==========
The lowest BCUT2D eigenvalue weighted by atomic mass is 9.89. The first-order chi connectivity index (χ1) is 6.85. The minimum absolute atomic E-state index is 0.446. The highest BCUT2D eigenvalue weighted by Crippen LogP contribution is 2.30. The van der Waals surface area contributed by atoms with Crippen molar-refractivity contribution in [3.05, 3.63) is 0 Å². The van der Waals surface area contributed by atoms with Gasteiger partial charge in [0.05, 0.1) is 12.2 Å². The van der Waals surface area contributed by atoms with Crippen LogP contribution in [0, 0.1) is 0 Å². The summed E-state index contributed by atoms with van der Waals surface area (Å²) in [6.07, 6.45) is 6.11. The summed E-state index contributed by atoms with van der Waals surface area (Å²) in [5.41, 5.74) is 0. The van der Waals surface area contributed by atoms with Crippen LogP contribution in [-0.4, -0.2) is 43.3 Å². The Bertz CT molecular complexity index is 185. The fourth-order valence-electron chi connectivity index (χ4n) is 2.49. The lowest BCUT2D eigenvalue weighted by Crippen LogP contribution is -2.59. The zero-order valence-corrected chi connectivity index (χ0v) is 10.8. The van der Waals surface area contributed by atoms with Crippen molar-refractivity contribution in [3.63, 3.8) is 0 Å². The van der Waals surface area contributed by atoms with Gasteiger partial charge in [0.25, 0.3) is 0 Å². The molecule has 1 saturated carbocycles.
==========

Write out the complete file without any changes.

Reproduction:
The lowest BCUT2D eigenvalue weighted by atomic mass is 9.89. The first-order chi connectivity index (χ1) is 6.85. The minimum absolute atomic E-state index is 0.446. The highest BCUT2D eigenvalue weighted by Crippen LogP contribution is 2.30. The van der Waals surface area contributed by atoms with Crippen molar-refractivity contribution in [3.05, 3.63) is 0 Å². The van der Waals surface area contributed by atoms with Gasteiger partial charge in [0.05, 0.1) is 12.2 Å². The van der Waals surface area contributed by atoms with Crippen LogP contribution in [0, 0.1) is 0 Å². The summed E-state index contributed by atoms with van der Waals surface area (Å²) in [6.07, 6.45) is 6.11. The summed E-state index contributed by atoms with van der Waals surface area (Å²) in [5.41, 5.74) is 0. The van der Waals surface area contributed by atoms with Crippen LogP contribution in [-0.4, -0.2) is 43.3 Å². The Bertz CT molecular complexity index is 185. The fourth-order valence-electron chi connectivity index (χ4n) is 2.49. The lowest BCUT2D eigenvalue weighted by Crippen LogP contribution is -2.59. The zero-order valence-corrected chi connectivity index (χ0v) is 10.8. The van der Waals surface area contributed by atoms with Crippen molar-refractivity contribution in [3.63, 3.8) is 0 Å². The van der Waals surface area contributed by atoms with Gasteiger partial charge in [0.25, 0.3) is 0 Å². The molecule has 1 saturated carbocycles.